Bryan: 00:54:15 Hearing you say that reminds me of that, saying that God’s delays are not God’s denials. Yes. Right. Amazing. Okay, so if you’re, if you’re good with it, I want to turn the conversation now to the enlightening lightning round and just ask you maybe 10 questions, eight or nine questions. Okay. Short, short form. You can answer as long as you want, but I’ll keep my question short. Okay. Okay. And then I want to ask a little bit about your creative process. Okay. Are you okay with that?
Ian: 00:54:45 Yeah. Let’s try and get through it.
Bryan: 00:54:47 Here we go. Okay. First question, please complete the following sentence with something other than a box of chocolates. Life is like a?
Ian: 00:54:56 A beautiful rose blooming, slowly.
Bryan: 00:54:57 Slowly. Number two, what something at which you wish you were better?
Ian: 00:55:05 Math.
Bryan: 00:55:06 Number three, if you were required every day for the rest of your life to wear a tee shirt with a slogan on it or a phrase or a saying or a quote or equip, what would the shirt say?
Ian: 00:55:15 The impossible is obtainable.
Bryan: 00:55:18 Number four, what book or books other than your own have you gifted or recommended most often.
Ian: 00:55:28 Gary Zukav, The Seat of the Soul.
Bryan: 00:55:31 Number five. When you travel, what’s one travel hack, meaning something you do or something you take with you to make your travel less painful or more enjoyable?
Ian: 00:55:41 A song called Life in Favor by John Pekey. I look at it, I listen to it doing every turbulence, shake or take off a landing. Life in Favor.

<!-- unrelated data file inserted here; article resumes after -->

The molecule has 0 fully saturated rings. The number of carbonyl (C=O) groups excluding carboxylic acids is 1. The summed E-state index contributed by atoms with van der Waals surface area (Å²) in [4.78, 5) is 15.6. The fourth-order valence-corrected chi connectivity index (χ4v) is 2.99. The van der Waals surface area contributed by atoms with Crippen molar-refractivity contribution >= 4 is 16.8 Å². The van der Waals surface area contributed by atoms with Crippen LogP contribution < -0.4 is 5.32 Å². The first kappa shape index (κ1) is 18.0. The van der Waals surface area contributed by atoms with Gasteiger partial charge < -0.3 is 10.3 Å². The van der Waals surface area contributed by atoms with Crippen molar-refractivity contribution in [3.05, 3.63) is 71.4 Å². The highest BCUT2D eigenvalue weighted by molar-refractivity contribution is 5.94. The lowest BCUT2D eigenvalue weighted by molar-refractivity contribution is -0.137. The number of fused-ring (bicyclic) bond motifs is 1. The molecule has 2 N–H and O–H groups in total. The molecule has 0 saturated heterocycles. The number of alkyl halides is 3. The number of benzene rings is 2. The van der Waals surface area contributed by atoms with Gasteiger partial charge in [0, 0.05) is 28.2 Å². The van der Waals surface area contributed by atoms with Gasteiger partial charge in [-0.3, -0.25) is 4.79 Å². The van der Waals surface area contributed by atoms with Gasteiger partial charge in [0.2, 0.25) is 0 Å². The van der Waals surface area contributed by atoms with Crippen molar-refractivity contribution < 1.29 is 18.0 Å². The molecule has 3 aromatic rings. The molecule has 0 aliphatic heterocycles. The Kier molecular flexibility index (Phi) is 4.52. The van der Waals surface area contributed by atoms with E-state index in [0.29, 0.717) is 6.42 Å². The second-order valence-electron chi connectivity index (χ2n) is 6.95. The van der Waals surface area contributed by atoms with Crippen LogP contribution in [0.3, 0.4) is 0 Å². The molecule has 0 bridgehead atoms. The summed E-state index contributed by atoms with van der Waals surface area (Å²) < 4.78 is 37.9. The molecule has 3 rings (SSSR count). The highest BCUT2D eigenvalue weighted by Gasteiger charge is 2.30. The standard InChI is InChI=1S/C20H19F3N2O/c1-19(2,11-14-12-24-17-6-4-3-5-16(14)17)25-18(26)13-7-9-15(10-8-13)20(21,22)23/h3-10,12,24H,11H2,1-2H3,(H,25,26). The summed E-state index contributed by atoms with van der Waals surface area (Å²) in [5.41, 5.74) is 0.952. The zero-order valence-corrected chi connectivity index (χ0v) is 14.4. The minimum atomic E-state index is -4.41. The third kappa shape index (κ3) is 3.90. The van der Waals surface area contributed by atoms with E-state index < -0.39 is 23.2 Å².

Bryan: 00:55:53 All right, next question. What’s one thing you’ve started or stopped doing in order to live or age?
Ian: 00:56:00 Ah, what have I stopped doing or started doing? Ah, that’s a difficult cause I don’t drink, I don’t do alcohol and I don’t do marijuana. What do I, what have I stopped doing? Um, I started taking a different medication. I started taking a different medication to help me, you know, be more calm and serene.
Bryan: 00:56:24 And it sounds like you’ve also started doing at least a little bit of yoga with Shawn.
Ian: 00:56:30 Yes. Yes. Me and Shawn Coyne do a yoga retreats once a year. Uh, we have one coming up in October and uh, she’s, I believe the universe. I believe so in Gary Zukav book, uh, The Seat of the Soul. It talks about you meeting people in a different lifetime and you know, you haven’t agreements to meet in this lifetime. I think Sean was one of those people because, uh, my publisher just pointed this out to me actually, and not because of her name, but at Sean and Ian means the exact same thing. God’s gift. Wow. And we just, we have so much in common. So yeah, I do some yoga and through her yoga connections, she’s like a, she has a lot of yoga connections through it, uh, throughout the United States. So other women, once they know, I know Sean, they, oh, you sure I’ll help you out with some yoga. So yeah, I do yoga. At least try to do it at least once a week.
Bryan: 00:57:25 That’s awesome. What’s one thing you wish every American knew?
Ian: 00:57:30 I wish every American knew the pain that people go through in solitary confinement that people are treated. I remember doing the outcry of the Abu Gray, uh, uh, prison that was occurring in Iraq. And I’m like, they’re doing the same exact thing right here in the United States. Where’s the outcry for us? So I just wish the American public knew what went on in its prison system.
Bryan: 00:58:02 Mm. What’s the most important thing you’ve ever learned about money?
Ian: 00:58:07 You need to manage it better.
Bryan: 00:58:10 That could probably always be true no matter what. Right. What’s the most useful relationship advice you’ve ever heard and successfully applied.